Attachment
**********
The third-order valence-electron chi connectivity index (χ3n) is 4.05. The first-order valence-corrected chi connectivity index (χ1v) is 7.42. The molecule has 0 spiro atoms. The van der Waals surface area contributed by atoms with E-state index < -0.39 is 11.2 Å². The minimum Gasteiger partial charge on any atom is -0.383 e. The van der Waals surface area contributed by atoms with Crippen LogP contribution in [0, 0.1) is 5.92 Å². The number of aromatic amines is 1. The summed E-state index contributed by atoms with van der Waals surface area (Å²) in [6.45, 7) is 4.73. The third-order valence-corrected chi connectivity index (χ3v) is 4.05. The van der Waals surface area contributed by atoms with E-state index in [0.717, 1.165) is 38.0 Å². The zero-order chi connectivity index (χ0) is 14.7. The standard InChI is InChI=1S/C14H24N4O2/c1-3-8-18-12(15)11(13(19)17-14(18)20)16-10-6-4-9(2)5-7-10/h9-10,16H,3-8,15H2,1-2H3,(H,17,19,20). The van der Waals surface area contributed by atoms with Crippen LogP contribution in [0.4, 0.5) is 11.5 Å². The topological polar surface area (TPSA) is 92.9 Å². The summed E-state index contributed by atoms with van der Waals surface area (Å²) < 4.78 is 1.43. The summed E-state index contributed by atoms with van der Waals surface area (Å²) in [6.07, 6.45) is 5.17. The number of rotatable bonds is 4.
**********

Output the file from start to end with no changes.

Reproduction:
The third-order valence-electron chi connectivity index (χ3n) is 4.05. The first-order valence-corrected chi connectivity index (χ1v) is 7.42. The molecule has 0 spiro atoms. The van der Waals surface area contributed by atoms with E-state index < -0.39 is 11.2 Å². The minimum Gasteiger partial charge on any atom is -0.383 e. The van der Waals surface area contributed by atoms with Crippen LogP contribution in [0, 0.1) is 5.92 Å². The number of aromatic amines is 1. The summed E-state index contributed by atoms with van der Waals surface area (Å²) in [6.45, 7) is 4.73. The third-order valence-corrected chi connectivity index (χ3v) is 4.05. The van der Waals surface area contributed by atoms with E-state index in [0.717, 1.165) is 38.0 Å². The zero-order chi connectivity index (χ0) is 14.7. The standard InChI is InChI=1S/C14H24N4O2/c1-3-8-18-12(15)11(13(19)17-14(18)20)16-10-6-4-9(2)5-7-10/h9-10,16H,3-8,15H2,1-2H3,(H,17,19,20). The van der Waals surface area contributed by atoms with Crippen LogP contribution in [0.4, 0.5) is 11.5 Å². The topological polar surface area (TPSA) is 92.9 Å². The summed E-state index contributed by atoms with van der Waals surface area (Å²) < 4.78 is 1.43. The summed E-state index contributed by atoms with van der Waals surface area (Å²) in [6.07, 6.45) is 5.17. The number of rotatable bonds is 4.